The story of a girl who is doing everything to hurt herself and a mother who would try anything to try to save her.
True, she had stopped coming down for breakfast. Stayed up in her room, ran out the door late for school, missed the bus and had to have a ride. But you think, well, that's how they are, aren't they, teenagers? And you try to remember how you were, but you were different and the times were different and it was so long ago. And she's suddenly so angry at you, but then, another time, she's just the same. She's just your little girl. You sit with her and you talk about something, or you go shopping for school clothes and everything seems all right. And you forget how you stood in her room and how the center of your stomach felt so cold. When you found the cigarette. When you found the blue pipe. When you found the little bag she said was aspirin.
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Parents are advised to approach this wrenching memoir with caution--it will evoke all their worst fears. It's not just that Martha Tod Dudman frankly delineates her daughter Augusta's descent into drinking, smoking, drug use, and truancy, as well as casually lying about all of it. Dudman also acknowledges her own feelings of isolation, despair, and incredible guilt. Has she caused Augusta's behavior? Is it because she divorced Augusta's father? Did she spend too many hours working at her family-owned radio network? Is Augusta mimicking Dudman's own troubled teen years, when she got thrown out of high school for smoking pot? There aren't any easy answers, merely an agonizing litany of fears realized as Augusta comes and goes in her mother's house, vanishing for days at a time, moods ranging from manipulative to sullen to openly defiant, until things get so bad that Dudman enrolls her first in a wilderness program, then in a school program for troubled kids. Nothing miraculous happens, only more ugly confrontations, until Augusta finally runs away. Through the turmoil, however, we can see the troubled girl slowly and painfully turning a corner. Dudman's plain, punchy prose perfectly conveys the terror of a parent watching her child's life, along with her own, careen off the tracks, yet she also captures the charm and vitality of her "impossible, enraging, engaging, infuriating" daughter. As upsetting as this narrative often gets, there's always a trace of hope that Augusta and her family will pull through. --Wendy SmithAbout the Author:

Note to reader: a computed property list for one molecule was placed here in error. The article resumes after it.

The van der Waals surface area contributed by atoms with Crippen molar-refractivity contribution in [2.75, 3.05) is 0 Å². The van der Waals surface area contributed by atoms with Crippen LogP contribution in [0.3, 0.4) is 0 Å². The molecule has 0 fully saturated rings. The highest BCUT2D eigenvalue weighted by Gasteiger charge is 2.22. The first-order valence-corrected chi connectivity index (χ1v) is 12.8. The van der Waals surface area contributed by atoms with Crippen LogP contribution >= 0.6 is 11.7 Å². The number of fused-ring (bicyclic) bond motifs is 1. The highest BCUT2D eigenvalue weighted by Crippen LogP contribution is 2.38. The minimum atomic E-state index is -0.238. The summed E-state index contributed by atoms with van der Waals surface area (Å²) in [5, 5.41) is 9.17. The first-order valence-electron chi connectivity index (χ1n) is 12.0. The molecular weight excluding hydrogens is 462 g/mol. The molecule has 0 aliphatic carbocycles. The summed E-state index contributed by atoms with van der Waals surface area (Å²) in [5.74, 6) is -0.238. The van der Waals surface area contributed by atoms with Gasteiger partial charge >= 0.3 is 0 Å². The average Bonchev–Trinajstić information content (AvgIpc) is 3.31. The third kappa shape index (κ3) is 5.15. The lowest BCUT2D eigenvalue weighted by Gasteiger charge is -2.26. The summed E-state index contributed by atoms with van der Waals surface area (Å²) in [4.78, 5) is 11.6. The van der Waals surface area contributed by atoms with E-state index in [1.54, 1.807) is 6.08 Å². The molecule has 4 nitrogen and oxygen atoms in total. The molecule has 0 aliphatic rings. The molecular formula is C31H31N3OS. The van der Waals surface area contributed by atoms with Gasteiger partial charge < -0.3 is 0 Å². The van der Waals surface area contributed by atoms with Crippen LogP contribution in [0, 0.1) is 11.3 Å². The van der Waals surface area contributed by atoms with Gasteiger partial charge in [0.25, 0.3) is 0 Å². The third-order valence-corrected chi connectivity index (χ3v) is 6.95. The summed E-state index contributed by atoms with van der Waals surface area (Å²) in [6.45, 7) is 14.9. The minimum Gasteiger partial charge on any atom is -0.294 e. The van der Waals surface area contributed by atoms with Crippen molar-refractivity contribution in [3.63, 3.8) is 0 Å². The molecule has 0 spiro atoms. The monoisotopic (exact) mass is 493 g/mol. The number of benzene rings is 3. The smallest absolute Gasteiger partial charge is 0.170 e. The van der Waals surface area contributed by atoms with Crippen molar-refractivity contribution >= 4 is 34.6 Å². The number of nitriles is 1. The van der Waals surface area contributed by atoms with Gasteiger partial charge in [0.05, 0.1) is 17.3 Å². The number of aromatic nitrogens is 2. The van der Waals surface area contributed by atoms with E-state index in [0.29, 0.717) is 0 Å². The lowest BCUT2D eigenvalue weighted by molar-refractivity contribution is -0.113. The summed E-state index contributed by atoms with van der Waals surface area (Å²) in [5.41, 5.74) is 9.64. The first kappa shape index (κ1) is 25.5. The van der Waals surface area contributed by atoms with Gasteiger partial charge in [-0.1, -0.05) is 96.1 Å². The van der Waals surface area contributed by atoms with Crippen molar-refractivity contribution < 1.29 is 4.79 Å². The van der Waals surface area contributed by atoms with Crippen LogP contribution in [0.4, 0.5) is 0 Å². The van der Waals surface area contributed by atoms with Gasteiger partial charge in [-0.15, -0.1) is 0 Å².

Martha Tod Dudman served as President and General manager of Dudman Communications, a group of radio stations, from 1990 to 1999. Now a professional fundraiser, she lives in Northeast Harbor, Maine, with her son and daughter.
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Book Description San Val, 2002. School & Library Binding. Book Condition: Good. Ships with Tracking Number! INTERNATIONAL WORLDWIDE Shipping available. May not contain Access Codes or Supplements. May be ex-library. Shipping & Handling by region. Buy with confidence, excellent customer service!. Bookseller Inventory # 0613656415